Nets and Nettles: Two Conceptions of Community for Two Ghanaian Migrant Businesses

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In this paper, I present two distinct approaches to migrant entrepreneurship. I conducted an ethnography of two Ghanaian migrant businesses, one of which draws on the Ghanaian community, and the other which distances itself from it. I show that our current understanding of social capital romanticises the notion of community, and that from the perspective of particular entrepreneurs, the same mechanisms by which social capital provides benefits for businesses can as well lead to detrimental effects. I argue that the nature of community as well as the resources that members have at their disposal, has implications for the particular entrepreneurial strategies that members adopt. There are multiple, sometimes conflicting, tendencies in any particular entrepreneurial context, and I propose that the configuration of factors, like individual and community resources, leads to the dominance of one or other of the various tendencies that constrain entrepreneurial strategy. In this study, two entrepreneurial approaches emerge: community-orientation and market-orientation. I propose the notion of strategiccoethnicity to explain the operation of the two identified entrepreneurial approaches.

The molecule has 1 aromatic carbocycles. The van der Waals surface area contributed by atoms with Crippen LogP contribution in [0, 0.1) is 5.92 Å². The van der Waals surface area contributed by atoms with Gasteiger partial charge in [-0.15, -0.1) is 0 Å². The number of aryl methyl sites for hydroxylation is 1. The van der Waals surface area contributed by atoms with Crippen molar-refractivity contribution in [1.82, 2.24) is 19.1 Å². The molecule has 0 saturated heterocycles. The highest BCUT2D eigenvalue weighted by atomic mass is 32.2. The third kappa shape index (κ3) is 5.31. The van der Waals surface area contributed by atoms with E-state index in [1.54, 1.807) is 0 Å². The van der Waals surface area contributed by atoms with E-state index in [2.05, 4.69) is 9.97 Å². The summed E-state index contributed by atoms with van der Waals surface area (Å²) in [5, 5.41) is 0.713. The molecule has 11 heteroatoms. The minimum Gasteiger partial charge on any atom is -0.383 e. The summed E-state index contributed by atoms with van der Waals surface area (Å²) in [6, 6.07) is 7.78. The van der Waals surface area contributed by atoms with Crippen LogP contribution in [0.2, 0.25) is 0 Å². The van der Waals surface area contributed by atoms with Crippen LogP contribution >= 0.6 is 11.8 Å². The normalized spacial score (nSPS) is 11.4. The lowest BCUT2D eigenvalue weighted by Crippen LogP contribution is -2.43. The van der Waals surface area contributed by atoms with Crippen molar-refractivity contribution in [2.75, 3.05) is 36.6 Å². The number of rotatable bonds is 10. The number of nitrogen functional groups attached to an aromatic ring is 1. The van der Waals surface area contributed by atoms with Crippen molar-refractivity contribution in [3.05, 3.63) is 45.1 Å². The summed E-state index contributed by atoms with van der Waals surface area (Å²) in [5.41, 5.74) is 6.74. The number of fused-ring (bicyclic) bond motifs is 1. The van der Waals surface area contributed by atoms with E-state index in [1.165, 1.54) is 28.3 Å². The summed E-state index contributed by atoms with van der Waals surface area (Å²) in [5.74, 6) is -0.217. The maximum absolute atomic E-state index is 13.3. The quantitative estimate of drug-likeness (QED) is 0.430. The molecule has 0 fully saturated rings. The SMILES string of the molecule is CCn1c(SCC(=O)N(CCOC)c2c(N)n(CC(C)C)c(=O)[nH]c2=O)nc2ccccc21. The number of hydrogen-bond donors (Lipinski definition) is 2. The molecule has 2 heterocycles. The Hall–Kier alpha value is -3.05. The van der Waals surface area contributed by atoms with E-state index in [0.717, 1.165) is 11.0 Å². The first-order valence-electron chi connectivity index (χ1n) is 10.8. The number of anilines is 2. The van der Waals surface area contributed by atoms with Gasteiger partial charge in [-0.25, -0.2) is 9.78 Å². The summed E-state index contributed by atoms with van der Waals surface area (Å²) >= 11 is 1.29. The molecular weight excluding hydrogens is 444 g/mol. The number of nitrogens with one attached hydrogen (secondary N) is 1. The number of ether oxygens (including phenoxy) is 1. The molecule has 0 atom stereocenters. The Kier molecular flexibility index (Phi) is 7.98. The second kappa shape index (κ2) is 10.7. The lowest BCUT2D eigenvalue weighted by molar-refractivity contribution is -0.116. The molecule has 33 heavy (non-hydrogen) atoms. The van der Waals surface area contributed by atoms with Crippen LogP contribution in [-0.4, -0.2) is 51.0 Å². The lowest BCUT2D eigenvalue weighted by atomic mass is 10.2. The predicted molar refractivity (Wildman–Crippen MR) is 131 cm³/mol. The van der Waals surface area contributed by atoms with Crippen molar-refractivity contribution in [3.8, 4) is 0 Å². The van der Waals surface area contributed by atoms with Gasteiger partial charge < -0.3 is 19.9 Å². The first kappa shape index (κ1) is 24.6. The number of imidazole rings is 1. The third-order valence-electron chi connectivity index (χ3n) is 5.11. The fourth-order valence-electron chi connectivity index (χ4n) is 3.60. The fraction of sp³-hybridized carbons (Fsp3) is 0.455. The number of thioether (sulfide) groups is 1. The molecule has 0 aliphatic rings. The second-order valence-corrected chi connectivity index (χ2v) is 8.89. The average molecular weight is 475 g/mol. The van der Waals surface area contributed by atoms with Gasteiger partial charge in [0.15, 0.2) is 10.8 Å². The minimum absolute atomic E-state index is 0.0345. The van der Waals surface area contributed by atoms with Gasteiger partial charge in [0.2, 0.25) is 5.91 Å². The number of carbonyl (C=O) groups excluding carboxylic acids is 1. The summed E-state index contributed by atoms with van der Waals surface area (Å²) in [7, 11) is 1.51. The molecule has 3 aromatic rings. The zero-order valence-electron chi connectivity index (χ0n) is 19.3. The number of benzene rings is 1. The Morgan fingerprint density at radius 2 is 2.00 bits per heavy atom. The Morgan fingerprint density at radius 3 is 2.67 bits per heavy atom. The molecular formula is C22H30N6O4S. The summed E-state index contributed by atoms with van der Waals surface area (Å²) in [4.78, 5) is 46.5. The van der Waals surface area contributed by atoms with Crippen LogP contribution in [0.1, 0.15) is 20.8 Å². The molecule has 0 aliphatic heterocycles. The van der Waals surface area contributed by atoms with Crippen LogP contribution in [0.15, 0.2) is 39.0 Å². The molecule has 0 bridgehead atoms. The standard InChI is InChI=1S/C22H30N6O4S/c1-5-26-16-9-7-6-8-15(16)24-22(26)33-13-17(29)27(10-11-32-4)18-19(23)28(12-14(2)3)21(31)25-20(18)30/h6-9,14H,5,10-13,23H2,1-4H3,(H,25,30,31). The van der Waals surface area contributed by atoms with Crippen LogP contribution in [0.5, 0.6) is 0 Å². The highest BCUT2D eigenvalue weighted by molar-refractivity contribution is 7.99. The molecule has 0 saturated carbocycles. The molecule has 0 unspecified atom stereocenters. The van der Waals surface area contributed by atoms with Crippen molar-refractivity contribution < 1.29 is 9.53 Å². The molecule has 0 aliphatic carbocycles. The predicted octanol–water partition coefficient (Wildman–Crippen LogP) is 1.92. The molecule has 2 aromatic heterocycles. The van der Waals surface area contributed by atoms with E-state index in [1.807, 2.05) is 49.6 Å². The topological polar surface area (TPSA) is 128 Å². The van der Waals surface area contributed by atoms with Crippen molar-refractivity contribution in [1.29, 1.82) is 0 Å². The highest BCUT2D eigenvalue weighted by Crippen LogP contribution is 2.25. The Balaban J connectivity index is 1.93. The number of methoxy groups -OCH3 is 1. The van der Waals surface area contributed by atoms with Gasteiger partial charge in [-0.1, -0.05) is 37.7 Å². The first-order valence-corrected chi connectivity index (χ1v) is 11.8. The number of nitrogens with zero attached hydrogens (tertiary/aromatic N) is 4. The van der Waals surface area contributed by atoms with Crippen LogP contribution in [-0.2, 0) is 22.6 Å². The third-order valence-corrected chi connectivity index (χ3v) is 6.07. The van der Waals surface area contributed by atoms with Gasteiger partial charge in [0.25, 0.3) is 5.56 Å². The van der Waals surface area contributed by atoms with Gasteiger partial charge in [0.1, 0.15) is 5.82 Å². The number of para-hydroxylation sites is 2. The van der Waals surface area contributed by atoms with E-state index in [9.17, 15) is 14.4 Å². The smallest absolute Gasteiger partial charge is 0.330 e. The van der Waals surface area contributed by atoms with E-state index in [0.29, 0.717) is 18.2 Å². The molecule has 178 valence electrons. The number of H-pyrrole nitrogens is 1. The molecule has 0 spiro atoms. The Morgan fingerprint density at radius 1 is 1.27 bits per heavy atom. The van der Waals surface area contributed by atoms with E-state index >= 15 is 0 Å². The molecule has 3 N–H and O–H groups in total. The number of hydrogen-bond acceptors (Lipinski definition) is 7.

Last modified
  • 01/03/2019
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  • 13-002
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